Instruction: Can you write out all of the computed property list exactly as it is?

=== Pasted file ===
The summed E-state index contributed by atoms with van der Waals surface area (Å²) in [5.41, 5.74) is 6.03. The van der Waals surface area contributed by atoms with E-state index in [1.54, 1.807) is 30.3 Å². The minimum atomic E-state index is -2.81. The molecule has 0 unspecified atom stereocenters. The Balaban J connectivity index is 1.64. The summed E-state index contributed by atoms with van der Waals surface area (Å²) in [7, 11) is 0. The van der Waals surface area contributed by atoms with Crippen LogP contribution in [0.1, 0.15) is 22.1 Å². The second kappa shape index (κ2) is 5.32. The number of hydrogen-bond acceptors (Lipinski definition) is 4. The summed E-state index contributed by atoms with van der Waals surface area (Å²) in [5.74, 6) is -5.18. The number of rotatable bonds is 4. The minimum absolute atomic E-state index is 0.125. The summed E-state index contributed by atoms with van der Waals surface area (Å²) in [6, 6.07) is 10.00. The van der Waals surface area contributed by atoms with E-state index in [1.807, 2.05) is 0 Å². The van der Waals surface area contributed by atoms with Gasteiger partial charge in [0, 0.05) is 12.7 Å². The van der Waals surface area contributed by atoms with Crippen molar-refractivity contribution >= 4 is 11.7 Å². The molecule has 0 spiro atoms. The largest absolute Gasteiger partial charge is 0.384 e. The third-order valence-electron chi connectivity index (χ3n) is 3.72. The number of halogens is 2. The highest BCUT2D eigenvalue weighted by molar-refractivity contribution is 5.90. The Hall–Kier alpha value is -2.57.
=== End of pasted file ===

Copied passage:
The summed E-state index contributed by atoms with van der Waals surface area (Å²) in [5.41, 5.74) is 6.03. The van der Waals surface area contributed by atoms with E-state index in [1.54, 1.807) is 30.3 Å². The minimum atomic E-state index is -2.81. The molecule has 0 unspecified atom stereocenters. The Balaban J connectivity index is 1.64. The summed E-state index contributed by atoms with van der Waals surface area (Å²) in [7, 11) is 0. The van der Waals surface area contributed by atoms with Crippen LogP contribution in [0.1, 0.15) is 22.1 Å². The second kappa shape index (κ2) is 5.32. The number of hydrogen-bond acceptors (Lipinski definition) is 4. The summed E-state index contributed by atoms with van der Waals surface area (Å²) in [5.74, 6) is -5.18. The number of rotatable bonds is 4. The minimum absolute atomic E-state index is 0.125. The summed E-state index contributed by atoms with van der Waals surface area (Å²) in [6, 6.07) is 10.00. The van der Waals surface area contributed by atoms with E-state index in [1.807, 2.05) is 0 Å². The van der Waals surface area contributed by atoms with Gasteiger partial charge in [0, 0.05) is 12.7 Å². The van der Waals surface area contributed by atoms with Crippen molar-refractivity contribution >= 4 is 11.7 Å². The molecule has 0 spiro atoms. The largest absolute Gasteiger partial charge is 0.384 e. The third-order valence-electron chi connectivity index (χ3n) is 3.72. The number of halogens is 2. The highest BCUT2D eigenvalue weighted by molar-refractivity contribution is 5.90. The Hall–Kier alpha value is -2.57.